"Is this a crunch week? Is this not a crunch week? What does this have to do with us any more?" an EU diplomat from a country traditionally close to the UK asked me this weekend.
"Are you having meaningful votes? Are you not?" says another. "Does one cabinet minister agree with the other? Exactly what do you want changed to the backstop? Is the backstop really the only objection to the Withdrawal Agreement? It's up to you British. The EU has no magic wand to wave."
"How can we move forward with the UK?" another EU diplomat spluttered in frustration.
"We held talks this weekend, yes. But with whom? UK civil servants representing whom? Theresa May only?"
"How can the EU conduct negotiations, when the other side (the UK) doesn't have one position but many? And they keep changing and contradicting."
The mood in the EU, I can assure you, is not one of a bloc that is poised to "blink" at the last moment. And there is huge irritation in EU circles that UK government fingers of blame are pointing at Brussels for what they see as EU intransigence.
"We hear many in the UK saying 'oh, the EU always backs down last minute, and if they don't do it now it's because they want to punish the UK'," one well-placed EU source said to me recently.
"These people cite the Greek debt crisis. But remember: at the time of the Greek debt crisis, our choice was clear. We moved to keep Greece in our club. We sent a message of unity to the world and we saved the euro (currency) from breaking apart. We protected the single market. We 'blinked' in our own interest. And (Greek Prime Minister Alexis) Tsipras made the decisions for the whole country.
"Who does Theresa May represent these days? And anyway the UK's goal is to leave us. We don't see dramatic changes in opinion polls."
Eyes now on summit
The sense in the EU is that division and indecision will continue in parliament this week and into next.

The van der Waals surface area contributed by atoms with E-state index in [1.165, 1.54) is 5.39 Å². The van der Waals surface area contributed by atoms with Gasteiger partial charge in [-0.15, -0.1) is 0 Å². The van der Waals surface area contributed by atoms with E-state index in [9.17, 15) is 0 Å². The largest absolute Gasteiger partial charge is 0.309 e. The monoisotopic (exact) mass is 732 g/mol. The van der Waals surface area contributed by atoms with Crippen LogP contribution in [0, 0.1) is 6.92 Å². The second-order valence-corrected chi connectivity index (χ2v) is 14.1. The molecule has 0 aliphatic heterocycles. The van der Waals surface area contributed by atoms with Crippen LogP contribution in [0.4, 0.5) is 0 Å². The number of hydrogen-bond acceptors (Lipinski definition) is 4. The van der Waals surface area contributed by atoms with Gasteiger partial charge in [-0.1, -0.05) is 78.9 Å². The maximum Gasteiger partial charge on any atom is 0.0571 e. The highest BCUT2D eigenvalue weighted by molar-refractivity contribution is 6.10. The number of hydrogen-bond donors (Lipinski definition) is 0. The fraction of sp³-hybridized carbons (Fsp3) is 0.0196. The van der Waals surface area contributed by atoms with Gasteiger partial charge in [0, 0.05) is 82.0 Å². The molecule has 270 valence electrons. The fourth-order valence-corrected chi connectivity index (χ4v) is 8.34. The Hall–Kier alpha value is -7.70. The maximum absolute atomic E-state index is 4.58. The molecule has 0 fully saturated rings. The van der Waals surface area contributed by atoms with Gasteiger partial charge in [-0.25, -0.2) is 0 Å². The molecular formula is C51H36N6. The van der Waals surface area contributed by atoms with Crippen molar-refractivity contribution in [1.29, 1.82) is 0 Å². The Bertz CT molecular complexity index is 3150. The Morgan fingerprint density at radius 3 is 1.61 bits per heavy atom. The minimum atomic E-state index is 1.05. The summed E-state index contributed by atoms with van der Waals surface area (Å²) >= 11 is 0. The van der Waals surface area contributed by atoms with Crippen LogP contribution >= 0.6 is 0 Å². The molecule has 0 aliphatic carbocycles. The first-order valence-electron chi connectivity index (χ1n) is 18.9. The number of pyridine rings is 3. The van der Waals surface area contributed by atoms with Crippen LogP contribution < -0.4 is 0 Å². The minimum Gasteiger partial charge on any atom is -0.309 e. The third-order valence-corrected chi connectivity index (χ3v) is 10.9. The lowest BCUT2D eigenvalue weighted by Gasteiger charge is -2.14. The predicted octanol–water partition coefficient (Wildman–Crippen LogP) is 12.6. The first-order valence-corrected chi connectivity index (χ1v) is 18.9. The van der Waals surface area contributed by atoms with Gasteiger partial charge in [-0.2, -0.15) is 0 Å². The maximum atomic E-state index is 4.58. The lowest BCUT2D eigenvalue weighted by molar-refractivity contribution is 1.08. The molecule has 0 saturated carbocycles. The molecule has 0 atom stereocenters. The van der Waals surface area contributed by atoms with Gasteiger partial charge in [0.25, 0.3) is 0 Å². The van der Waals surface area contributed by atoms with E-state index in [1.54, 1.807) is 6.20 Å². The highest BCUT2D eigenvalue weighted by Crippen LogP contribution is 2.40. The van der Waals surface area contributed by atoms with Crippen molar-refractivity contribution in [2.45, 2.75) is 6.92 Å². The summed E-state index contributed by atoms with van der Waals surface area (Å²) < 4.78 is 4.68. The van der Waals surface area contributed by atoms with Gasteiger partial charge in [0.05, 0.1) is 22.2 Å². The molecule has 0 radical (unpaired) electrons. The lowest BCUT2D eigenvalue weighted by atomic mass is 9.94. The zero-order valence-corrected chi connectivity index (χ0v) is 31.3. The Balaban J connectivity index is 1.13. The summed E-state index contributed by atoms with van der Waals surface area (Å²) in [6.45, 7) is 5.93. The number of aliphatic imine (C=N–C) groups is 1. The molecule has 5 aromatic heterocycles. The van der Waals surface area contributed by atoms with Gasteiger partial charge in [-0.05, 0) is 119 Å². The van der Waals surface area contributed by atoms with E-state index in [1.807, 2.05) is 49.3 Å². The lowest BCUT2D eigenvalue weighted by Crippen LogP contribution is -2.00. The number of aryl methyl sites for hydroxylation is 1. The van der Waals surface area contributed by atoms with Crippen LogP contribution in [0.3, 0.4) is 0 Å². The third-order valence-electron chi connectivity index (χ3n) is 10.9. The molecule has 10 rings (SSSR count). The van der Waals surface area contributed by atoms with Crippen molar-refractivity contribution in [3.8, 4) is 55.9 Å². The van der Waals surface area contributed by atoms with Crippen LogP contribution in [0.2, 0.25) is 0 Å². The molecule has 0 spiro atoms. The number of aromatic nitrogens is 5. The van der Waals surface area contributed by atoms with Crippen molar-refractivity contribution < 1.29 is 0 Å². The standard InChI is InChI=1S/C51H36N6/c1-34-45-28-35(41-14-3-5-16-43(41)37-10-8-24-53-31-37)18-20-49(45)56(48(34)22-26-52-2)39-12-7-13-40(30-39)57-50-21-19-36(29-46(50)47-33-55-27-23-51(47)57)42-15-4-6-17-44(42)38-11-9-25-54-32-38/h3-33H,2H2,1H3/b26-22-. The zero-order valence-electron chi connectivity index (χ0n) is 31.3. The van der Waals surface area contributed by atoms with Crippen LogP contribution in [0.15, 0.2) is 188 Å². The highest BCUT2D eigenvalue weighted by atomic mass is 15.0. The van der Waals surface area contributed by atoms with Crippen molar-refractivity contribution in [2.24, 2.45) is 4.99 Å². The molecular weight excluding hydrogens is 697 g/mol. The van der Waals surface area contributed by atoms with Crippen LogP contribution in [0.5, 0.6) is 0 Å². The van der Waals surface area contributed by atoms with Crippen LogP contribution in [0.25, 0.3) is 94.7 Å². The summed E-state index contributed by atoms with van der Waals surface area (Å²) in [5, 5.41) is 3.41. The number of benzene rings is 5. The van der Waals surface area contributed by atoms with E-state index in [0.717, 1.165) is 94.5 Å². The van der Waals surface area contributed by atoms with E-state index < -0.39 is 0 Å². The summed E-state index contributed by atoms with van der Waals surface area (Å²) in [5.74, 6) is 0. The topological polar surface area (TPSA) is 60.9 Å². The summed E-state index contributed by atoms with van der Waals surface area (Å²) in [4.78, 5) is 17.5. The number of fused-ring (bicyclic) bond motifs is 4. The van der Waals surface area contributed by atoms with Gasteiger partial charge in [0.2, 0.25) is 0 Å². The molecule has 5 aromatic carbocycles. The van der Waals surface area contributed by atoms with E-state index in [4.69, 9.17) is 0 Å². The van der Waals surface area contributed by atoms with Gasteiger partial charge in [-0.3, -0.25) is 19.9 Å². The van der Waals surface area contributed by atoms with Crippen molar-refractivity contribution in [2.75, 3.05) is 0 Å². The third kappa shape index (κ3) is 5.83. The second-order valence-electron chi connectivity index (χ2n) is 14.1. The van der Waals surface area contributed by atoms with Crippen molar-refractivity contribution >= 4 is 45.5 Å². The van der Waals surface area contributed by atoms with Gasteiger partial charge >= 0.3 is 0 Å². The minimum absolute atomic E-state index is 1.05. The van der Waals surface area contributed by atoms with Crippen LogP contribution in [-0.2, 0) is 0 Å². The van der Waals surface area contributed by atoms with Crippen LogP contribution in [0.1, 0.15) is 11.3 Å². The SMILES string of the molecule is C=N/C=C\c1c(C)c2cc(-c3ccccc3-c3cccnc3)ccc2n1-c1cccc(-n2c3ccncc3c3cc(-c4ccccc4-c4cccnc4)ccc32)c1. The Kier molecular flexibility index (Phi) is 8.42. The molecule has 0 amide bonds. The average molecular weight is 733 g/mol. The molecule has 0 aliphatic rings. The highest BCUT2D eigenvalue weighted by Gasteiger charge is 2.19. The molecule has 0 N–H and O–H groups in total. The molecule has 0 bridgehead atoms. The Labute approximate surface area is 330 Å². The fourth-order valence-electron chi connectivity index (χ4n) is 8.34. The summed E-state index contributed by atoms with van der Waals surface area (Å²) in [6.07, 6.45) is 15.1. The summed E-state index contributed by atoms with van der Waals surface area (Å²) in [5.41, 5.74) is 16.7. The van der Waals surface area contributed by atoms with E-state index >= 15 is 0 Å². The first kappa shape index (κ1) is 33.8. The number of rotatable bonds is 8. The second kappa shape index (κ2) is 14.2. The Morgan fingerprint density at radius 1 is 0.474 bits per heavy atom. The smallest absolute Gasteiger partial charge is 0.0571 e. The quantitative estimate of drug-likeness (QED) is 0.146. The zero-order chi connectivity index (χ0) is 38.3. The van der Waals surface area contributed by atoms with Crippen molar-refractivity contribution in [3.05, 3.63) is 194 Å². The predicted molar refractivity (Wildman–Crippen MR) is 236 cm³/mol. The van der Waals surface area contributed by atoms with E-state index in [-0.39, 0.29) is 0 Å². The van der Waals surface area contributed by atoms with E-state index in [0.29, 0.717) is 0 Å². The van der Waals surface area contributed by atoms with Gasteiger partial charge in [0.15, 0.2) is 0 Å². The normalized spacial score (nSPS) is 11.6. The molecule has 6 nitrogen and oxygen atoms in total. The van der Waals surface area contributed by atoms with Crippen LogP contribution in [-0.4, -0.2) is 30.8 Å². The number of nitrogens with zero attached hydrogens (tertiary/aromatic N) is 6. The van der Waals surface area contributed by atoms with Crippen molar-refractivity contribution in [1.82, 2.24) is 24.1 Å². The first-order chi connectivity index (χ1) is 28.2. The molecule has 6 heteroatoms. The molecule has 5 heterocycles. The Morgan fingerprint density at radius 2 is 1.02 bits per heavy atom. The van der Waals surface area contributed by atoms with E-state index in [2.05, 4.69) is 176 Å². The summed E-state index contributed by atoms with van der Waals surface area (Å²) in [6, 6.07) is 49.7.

It's thought here that Theresa May (now known in Brussels for a habit of: "when faced with a wall, delay, delay, delay if you can") will soon begin to point ahead to the EU leaders' Brexit summit next week. The time for her next "Battle for Britain", as all backs are firmly lined up against the wall of the 29 March deadline.
After all, the argument could go, only the leaders of the 27 EU countries ultimately have the legal ability to decisively change or alter the Withdrawal Agreement and therefore the backstop. That power does not lie with Commission President Jean-Claude Juncker or EU chief negotiator Michel Barnier.
Of course anything is possible. If the UK parliament does not approve an extension of the negotiations and hard Brexit looms the other side of 29 March, then some EU diplomats think it possible that EU leaders could, reluctantly, agree to an expiry date (or appearance of an expiry date) to the backstop - as long as that date is far enough into the future that, it's presumed, a trade deal or some alternative could be in place by then.
But, before anyone gets too excited or outraged by that suggestion, the above scenario, while possible, does not seem likely.
As I've noted before in this blog, throughout the Brexit process those slamming the brakes on EU "flexibility" in negotiations have not been the often-demonised Brussels bureaucrats but EU national leaders, with France's President Emmanuel Macron in the front line.
'Just get on with it'
And don't imagine that the EU is salivating at the thought of a second referendum.